Assistive Technology as a Key Ingredient in the Caring for the Elderly and People with Disabilities
The demographic trend characterized by population aging is slowly becoming a dominant phenomenon in most countries. The growing number of senior citizens is a positive result of improved living conditions leading to increased life expectations. The aging population has raised the responsibility of care due to the increased dependence on the family and relatives for care and support. The growing interest in population aging has been followed by an increased attention to assistive technology (AT) as a means of strengthening and improving personal care for the disabled and older adults.
Assistive technologies are crucial tools for improving productivity, independence, and capabilities of older people. Adaptive solutions of the technology provide simple and easily available adjustments that accommodate to impairments by compensating for the cognitive, sensory, and physical limitations, as well as providing independence and self-management. Nevertheless, there are discussions concerning the effectiveness of assistive technologies confirmed by the opinion that assistive technologies can functionally eliminate a disability. The other wrong opinion is that the individuals with disabilities would be powerless without AT. The paper demonstrates that assistive technology is a valuable intervention that replaces or complements human personal assistance.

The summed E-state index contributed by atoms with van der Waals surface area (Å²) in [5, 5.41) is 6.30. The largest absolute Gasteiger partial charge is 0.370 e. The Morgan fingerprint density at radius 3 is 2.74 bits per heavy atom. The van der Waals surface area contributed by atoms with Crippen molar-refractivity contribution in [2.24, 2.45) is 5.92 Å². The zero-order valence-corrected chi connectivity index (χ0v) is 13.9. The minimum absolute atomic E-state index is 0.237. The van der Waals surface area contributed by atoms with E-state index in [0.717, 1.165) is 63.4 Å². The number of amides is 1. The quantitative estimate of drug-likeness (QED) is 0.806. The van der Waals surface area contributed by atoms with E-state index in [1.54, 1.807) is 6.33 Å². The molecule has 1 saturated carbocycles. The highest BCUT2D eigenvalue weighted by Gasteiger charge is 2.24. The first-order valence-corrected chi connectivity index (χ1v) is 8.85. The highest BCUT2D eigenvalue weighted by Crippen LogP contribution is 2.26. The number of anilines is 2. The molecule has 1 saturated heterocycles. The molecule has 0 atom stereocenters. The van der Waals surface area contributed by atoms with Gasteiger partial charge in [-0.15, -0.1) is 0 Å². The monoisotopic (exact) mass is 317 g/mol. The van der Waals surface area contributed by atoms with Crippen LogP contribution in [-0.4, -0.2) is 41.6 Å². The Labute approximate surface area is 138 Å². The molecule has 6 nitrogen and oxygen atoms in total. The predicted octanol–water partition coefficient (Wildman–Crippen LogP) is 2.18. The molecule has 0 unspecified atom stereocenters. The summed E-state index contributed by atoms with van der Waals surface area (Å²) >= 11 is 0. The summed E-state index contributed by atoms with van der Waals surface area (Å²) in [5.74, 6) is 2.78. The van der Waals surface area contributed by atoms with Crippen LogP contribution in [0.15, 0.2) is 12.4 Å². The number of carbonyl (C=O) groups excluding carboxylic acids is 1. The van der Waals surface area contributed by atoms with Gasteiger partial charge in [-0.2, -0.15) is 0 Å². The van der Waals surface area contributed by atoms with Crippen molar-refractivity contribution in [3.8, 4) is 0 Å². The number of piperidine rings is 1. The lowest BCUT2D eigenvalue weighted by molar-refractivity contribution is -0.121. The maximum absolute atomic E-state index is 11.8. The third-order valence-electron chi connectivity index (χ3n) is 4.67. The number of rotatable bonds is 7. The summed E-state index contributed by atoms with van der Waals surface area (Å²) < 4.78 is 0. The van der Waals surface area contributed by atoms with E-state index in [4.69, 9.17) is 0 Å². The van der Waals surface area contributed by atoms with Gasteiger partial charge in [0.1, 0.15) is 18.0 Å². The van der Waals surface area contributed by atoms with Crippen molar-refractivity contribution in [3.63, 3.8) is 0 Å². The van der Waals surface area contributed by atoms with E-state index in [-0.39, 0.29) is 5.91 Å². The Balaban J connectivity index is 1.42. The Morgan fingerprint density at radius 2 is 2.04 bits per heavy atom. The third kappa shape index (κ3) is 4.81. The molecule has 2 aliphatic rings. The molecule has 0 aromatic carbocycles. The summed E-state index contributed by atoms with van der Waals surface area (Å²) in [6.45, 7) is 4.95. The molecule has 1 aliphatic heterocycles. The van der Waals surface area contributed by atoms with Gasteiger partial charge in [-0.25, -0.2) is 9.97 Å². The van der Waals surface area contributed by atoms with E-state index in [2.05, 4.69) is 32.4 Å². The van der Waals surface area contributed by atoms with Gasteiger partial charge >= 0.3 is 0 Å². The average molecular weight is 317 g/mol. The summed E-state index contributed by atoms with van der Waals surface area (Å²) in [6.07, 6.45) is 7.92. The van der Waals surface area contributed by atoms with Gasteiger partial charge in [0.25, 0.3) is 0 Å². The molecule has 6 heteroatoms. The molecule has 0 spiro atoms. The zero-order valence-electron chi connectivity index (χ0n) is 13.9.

Assistive technology represents any product (inclusive of devices, equipment, instruments, technology, and software) produced or accessible for compensating, monitoring, relieving or neutralizing impairments, activity limitations and participation restrictions. Assistive technologies sometimes function as replacements or complements for human personal assistance. Assistive technology (AT) can be used as a tool to assist in the performance of a functional task that people with disability cannot perform well or undertake due to their disability. Assistive technologies are divided into four major classes: prevention and engagement tools that seek to delay restrictions in functioning and provide user engagement within their environment. Assistive technologies also concentrate on compensation and assistance and work to satisfy the user needs. Care support devices may be the tools for physical support such as lifts. Improvement and satisfaction technologies, such as robotics, communication, and home automation technologies provide services that ensure the enjoyment of activities. Assistive technologies can encompass a wide range of devices designed for personal medical treatment, personal mobility, as well as personal care and protection. AT can be also devices for communication and information, furnishings and adoptions to homes, recreation, and environmental improvement.
Numerous studies have demonstrated that assistive technologies improve independence, minimize the necessity for personal care, and reduce social care costs. It is worth noting that the contribution of assistive technologies at macro and micro levels remains unknown. Indeed, the possibility for the disabled and older adults to live independently is a function of various factors. As a result, it should be considered how AT strategies interact with the existing social care structures. Nowadays, social care provision for senior citizens depends on voluntary activity. Principally, older people living within the community live from informal voluntary, personal assistance from the family, which is important for minimizing isolation and loneliness for people with disabilities and older adults.